Or, How Corporate Venture Capital Can Improve Outcomes for Entrepreneurs & Other VCs
My wife and business partners can tell you I enjoy a good disagreement — if it is civil — and one of my favorite debates is whether venture capital investors can really make a difference in what happens to their portfolio companies. As VCs, are we simply stock pickers, or can active management improve outcomes?
I don’t intend to demean stock picking. It requires understanding markets, technologies, competitive dynamics, and most terrifying of all, people. Stock picking, especially in the private markets, is very difficult.
And it’s a wonderful-sounding notion for an entrepreneur to grow a company to great success without much effort required from his or her VCs. It makes me think of kicking back and drinking a beer while day-dreaming of spending the profits on new pajamas for my kids — pajamas that don’t have holes in the feet (I know, a little embarrassing for a VC). But it rarely works that way. Being an entrepreneur is really hard work, and there is now more capital funding more competitors than ever. Entrepreneurs need every edge they can get, which is why the smart ones attract investors who make an effort to offer more than just money. And obviously, a VC is not going to make the effort if he believes it won’t make a difference.
The best way I ever heard this described was by John Fisher at DFJ, who framed the question by asking whether it’s possible to alter the course of events “once the bullet has left the gun.”
As a fan of movies based on indie comic books, this makes me think of Wanted, starring Angelina Jolie and James McAvoy, where a group of underground assassins demonstrate the ability to bend bullets in mid-air, after the bullet has left the gun.
What is active venture capital management? It’s the idea that investors don’t simply monitor and judge the results of their portfolio companies, but actively role up their sleeves to help. If things are off-target, we try to help an entrepreneur bend her metaphorical bullet and alter the flight path of the company.
So what can go wrong and how can VCs help? Let’s be honest, everything can go wrong. You might need assistance with your strategy, your product, your marketing plan, hiring and firing employees, raising additional capital, creating commercial relationships, and eventually working through liquidity options.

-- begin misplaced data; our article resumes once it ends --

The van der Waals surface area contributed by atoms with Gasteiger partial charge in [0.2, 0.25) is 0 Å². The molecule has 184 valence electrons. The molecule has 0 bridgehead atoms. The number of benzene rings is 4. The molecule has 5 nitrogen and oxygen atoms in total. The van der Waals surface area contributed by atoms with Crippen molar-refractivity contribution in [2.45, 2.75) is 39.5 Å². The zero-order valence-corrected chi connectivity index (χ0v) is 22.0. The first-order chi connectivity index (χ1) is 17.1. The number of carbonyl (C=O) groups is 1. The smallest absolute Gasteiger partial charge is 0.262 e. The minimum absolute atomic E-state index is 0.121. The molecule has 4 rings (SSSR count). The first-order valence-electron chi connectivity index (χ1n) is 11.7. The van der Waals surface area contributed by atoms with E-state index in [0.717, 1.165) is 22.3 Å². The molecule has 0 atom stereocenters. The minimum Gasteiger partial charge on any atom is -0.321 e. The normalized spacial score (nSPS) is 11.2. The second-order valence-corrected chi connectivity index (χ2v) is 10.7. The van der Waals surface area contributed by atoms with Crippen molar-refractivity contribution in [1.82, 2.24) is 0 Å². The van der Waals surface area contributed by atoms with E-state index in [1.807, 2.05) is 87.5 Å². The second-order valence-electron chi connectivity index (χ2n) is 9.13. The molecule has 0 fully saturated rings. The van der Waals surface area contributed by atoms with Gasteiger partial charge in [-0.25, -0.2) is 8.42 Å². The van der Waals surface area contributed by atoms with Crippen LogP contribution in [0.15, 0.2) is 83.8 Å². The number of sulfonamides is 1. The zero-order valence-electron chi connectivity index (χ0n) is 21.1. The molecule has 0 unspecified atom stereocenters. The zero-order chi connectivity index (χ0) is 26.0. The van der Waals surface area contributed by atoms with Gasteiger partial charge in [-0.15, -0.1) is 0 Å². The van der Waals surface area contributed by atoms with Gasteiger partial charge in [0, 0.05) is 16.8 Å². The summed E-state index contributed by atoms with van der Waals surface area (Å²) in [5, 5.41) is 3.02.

From personal experience, I have seen the value that good investors can provide to a startup. In the most extreme examples, VCs can even step into temporary management roles to help a company, as my partner Frank Foster from Frontier did when he became CEO of Prolacta Bioscience before recruiting current CEO Scott Elster and Chairman John Bacich. That company, which is growing, profitable, and has provided critical nutrition to thousands of premature infants, would not exist today without investor intervention.
I can think of many more examples of my venture capital friends and partners helping entrepreneurs during my nearly two decades in the venture business. Thankfully, I can think of only a few examples where we messed it up, which is probably a great topic for another time.
A number of smart VCs have also written about helping entrepreneurs (including Mark Suster’s summary of how investors played pivotal roles in the success of some very high profile companies in point #2 of his excellent rebuttal “Why VCs Aren’t Dumb”), but over the past decade I’ve become increasingly impressed by just how much corporations can do for their venture capital portfolio companies. Among the benefits that corporate VCs can deliver, I believe that commercial relationships can be especially valuable, as these often deliver the revenue that helps a startup grow and become profitable.
These commercial transactions can include technology licensing, supply chain collaborations, distribution or reseller agreements, co-marketing arrangements, and even straightforward vendor relationships. Almost all of these types of deals can flow in either direction (in other words, the large corporation can help the startup with manufacturing, or potentially the other way around). While an institutional VC with a strong Rolodex can certainly make introductions that lead to commercial relationships, corporate investors can act as principals to execute those deals together with executives from their parent companies.
Seeing this in action helped convince me to become more active in the world of corporate venture capital. When I first met my Touchdown co-founder David Horowitz, he was a partner at Comcast Ventures and we served together on the board of a company called Ninth Decimal. One day, the CEO of the company showed a slide with their top 10 customers, and there was Comcast! Becoming a customer wasn’t required as part of Comcast’s investment, it was just something that David pursued because it made sense for both sides. I remember being a little jealous that I hadn’t created that kind of value for the company, and really glad that David had invested.
In the Wanted analogy, VCs who actively manage their portfolios are like Angelina Jolie’s Fox character, a savvy veteran of the bullet-bending secret society. CVCs (like David had been at Comcast) are like James McAvoy ’s Wesley— a bit newer to the game, and often underestimated as a tad too nerdy, but with world-altering potential.
Venture capitalists are paid a management fee by limited partners, so it has always been my philosophy that we should actively manage our deals. That means bending bullets, and corporate VCs may have the best natural bullet-bending capabilities in the venture business. I think this is why more and more entrepreneurs and traditional VCs are actively seeking strategic, corporate investors to help their startups hit the target.